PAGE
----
Assessing President Andry Rajoelina’s Legacy as Madagascar Heads to Elections

Soukaina Sghir
Soukaina Sghir
3 Min Read
President Andry

As President Andry Rajoelina seeks re-election, promises of transformative development made during his initial tenure are now under scrutiny. Five years ago, Rajoelina pledged to address critical issues such as access to clean water, electrification, food self-sufficiency, and the industrialization of Madagascar.

However, at the end of his term, structural reforms to propel the island nation’s development remained elusive, with over 80% of Malagasy citizens still living below the poverty line.

The much-anticipated “Plan Émergence Madagascar” (PEM), designed to guide the country’s development policies, has been repeatedly announced but never officially published in its definitive form over the past five years.

Long-term studies, including one conducted by the NGO Ivorary in collaboration with the Safidy Observatory and the Tolotsoa NGO, reveal that only 13% of the promises outlined in the latest provisional version of PEM have been fulfilled, 38% are in progress, while the remaining 48% are yet to commence.

Critics argue that Rajoelina has excelled in symbolic gestures, groundbreaking ceremonies, and populist promises that prove difficult to fulfill and, more importantly, may not align with genuine priorities.

The economic and industrial sectors are grappling with challenges. Since 2018, the cost of living has plummeted, exacerbated by the global pandemic. The average inflation rate between 2019 and 2023 exceeds 6%, with consumer goods prices surging by at least 30% compared to 2019. In the famine-stricken regions of the Grand Sud and the Southeast, over one million people currently face acute food insecurity (IPC figures, August 2023).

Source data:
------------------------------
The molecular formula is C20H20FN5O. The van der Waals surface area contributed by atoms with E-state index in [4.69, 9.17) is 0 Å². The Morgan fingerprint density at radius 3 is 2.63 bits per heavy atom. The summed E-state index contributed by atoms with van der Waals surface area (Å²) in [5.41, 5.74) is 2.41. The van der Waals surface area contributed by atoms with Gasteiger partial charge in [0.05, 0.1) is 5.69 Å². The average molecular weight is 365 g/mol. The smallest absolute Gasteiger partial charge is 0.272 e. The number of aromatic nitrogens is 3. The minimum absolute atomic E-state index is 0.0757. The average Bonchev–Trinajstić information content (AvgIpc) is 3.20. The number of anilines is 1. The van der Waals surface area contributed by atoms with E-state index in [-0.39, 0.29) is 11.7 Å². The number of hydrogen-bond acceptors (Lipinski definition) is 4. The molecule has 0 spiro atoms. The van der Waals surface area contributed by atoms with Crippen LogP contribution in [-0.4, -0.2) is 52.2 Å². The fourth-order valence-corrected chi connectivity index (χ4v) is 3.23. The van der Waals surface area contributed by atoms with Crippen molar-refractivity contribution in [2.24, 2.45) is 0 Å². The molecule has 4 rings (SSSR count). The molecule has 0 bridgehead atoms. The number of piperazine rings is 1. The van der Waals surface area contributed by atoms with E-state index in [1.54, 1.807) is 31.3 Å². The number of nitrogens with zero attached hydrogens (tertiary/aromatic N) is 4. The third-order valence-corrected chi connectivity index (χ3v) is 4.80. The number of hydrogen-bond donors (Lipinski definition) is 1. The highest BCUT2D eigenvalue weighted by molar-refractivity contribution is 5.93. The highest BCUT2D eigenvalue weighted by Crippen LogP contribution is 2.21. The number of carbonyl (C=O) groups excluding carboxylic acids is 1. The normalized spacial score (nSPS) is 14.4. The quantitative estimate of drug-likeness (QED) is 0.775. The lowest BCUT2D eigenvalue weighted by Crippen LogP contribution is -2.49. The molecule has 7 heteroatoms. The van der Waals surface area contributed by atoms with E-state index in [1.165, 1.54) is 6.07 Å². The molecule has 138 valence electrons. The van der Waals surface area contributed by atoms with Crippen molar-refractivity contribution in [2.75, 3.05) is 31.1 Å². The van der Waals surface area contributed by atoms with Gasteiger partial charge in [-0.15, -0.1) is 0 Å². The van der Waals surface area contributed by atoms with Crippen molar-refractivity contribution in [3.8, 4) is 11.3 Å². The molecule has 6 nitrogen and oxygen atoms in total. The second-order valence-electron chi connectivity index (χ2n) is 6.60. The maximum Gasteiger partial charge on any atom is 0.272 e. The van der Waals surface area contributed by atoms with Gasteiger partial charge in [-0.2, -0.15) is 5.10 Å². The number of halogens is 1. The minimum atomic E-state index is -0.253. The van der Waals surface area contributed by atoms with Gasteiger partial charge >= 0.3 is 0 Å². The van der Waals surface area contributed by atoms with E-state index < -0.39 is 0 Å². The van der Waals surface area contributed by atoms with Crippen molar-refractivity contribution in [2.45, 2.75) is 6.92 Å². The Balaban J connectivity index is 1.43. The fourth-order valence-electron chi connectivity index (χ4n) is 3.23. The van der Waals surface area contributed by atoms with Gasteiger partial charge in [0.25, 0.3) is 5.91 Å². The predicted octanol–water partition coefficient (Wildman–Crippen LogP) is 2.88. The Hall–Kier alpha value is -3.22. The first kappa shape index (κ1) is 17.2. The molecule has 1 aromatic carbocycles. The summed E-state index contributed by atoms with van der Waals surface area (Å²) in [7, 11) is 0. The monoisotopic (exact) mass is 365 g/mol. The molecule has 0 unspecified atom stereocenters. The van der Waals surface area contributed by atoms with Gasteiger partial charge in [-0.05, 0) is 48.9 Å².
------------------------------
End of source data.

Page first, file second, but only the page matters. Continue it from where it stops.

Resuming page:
The promise of rice self-sufficiency in agriculture remains unfulfilled, as Madagascar still imports 20% of its annual consumption. The economic and industrial landscape is strained, with successive budget laws offering minimal dynamism to the country’s economy.

Criticism is directed at infrastructure projects, questioning their positive impact. Mining permits are stagnant, the vanilla sector is in crisis, and major hydroelectric energy projects, announced eight years ago, are yet to materialize. One of these projects has been at a standstill for three months, with the development consortium (NEHO) requesting the termination of the concession contract following prolonged tariff renegotiations by the state.

As Madagascar heads into elections, the legacy of President Rajoelina is marked by unfulfilled promises, economic challenges, and a population still grappling with fundamental issues of poverty, food insecurity, and inadequate infrastructure. The electorate will be closely watching how these concerns are addressed in the upcoming political landscape.

Soukaina Sghir

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